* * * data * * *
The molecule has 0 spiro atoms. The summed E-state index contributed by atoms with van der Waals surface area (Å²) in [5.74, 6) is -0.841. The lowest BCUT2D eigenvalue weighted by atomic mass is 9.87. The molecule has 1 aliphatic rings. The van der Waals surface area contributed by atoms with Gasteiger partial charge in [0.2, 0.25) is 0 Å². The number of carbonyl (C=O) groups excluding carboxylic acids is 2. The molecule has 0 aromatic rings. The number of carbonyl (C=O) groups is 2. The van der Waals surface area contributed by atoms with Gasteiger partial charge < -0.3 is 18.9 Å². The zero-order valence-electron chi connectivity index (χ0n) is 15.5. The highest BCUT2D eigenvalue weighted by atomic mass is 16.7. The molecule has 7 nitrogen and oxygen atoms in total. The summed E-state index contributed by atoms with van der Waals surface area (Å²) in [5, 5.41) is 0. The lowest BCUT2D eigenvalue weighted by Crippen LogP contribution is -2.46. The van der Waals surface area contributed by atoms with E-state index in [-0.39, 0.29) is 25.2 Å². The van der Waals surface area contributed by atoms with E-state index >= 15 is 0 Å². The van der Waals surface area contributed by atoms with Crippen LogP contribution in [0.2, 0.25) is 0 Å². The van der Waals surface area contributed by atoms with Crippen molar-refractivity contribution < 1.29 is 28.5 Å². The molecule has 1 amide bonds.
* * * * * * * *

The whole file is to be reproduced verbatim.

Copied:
The molecule has 0 spiro atoms. The summed E-state index contributed by atoms with van der Waals surface area (Å²) in [5.74, 6) is -0.841. The lowest BCUT2D eigenvalue weighted by atomic mass is 9.87. The molecule has 1 aliphatic rings. The van der Waals surface area contributed by atoms with Gasteiger partial charge in [0.2, 0.25) is 0 Å². The number of carbonyl (C=O) groups excluding carboxylic acids is 2. The molecule has 0 aromatic rings. The number of carbonyl (C=O) groups is 2. The van der Waals surface area contributed by atoms with Gasteiger partial charge < -0.3 is 18.9 Å². The zero-order valence-electron chi connectivity index (χ0n) is 15.5. The highest BCUT2D eigenvalue weighted by atomic mass is 16.7. The molecule has 7 nitrogen and oxygen atoms in total. The summed E-state index contributed by atoms with van der Waals surface area (Å²) in [5, 5.41) is 0. The lowest BCUT2D eigenvalue weighted by Crippen LogP contribution is -2.46. The van der Waals surface area contributed by atoms with E-state index in [-0.39, 0.29) is 25.2 Å². The van der Waals surface area contributed by atoms with E-state index >= 15 is 0 Å². The van der Waals surface area contributed by atoms with Crippen LogP contribution in [0.2, 0.25) is 0 Å². The van der Waals surface area contributed by atoms with Crippen molar-refractivity contribution < 1.29 is 28.5 Å². The molecule has 1 amide bonds.